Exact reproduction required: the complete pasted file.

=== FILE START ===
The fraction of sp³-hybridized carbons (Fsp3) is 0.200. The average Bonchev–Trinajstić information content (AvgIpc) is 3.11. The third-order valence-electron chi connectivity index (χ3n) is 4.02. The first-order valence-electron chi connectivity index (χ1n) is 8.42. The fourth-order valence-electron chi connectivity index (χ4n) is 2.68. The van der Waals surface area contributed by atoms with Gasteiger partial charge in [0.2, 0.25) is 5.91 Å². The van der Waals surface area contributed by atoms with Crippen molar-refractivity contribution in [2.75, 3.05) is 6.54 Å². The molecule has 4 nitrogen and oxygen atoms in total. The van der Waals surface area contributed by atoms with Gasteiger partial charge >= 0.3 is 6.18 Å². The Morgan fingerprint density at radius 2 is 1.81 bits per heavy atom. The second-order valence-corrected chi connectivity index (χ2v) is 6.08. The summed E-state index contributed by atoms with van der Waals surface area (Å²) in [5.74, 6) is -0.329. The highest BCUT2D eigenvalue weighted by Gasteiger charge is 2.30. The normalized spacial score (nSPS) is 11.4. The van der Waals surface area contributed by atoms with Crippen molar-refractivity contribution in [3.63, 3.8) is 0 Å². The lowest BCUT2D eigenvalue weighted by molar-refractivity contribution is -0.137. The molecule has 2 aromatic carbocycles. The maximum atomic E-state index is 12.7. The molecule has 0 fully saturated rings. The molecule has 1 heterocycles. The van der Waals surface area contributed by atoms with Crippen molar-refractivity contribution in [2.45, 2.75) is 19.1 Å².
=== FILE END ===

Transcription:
The fraction of sp³-hybridized carbons (Fsp3) is 0.200. The average Bonchev–Trinajstić information content (AvgIpc) is 3.11. The third-order valence-electron chi connectivity index (χ3n) is 4.02. The first-order valence-electron chi connectivity index (χ1n) is 8.42. The fourth-order valence-electron chi connectivity index (χ4n) is 2.68. The van der Waals surface area contributed by atoms with Gasteiger partial charge in [0.2, 0.25) is 5.91 Å². The van der Waals surface area contributed by atoms with Crippen molar-refractivity contribution in [2.75, 3.05) is 6.54 Å². The molecule has 4 nitrogen and oxygen atoms in total. The van der Waals surface area contributed by atoms with Gasteiger partial charge >= 0.3 is 6.18 Å². The Morgan fingerprint density at radius 2 is 1.81 bits per heavy atom. The second-order valence-corrected chi connectivity index (χ2v) is 6.08. The summed E-state index contributed by atoms with van der Waals surface area (Å²) in [5.74, 6) is -0.329. The highest BCUT2D eigenvalue weighted by Gasteiger charge is 2.30. The normalized spacial score (nSPS) is 11.4. The van der Waals surface area contributed by atoms with Crippen molar-refractivity contribution in [3.63, 3.8) is 0 Å². The lowest BCUT2D eigenvalue weighted by molar-refractivity contribution is -0.137. The molecule has 2 aromatic carbocycles. The maximum atomic E-state index is 12.7. The molecule has 0 fully saturated rings. The molecule has 1 heterocycles. The van der Waals surface area contributed by atoms with Crippen molar-refractivity contribution in [2.45, 2.75) is 19.1 Å².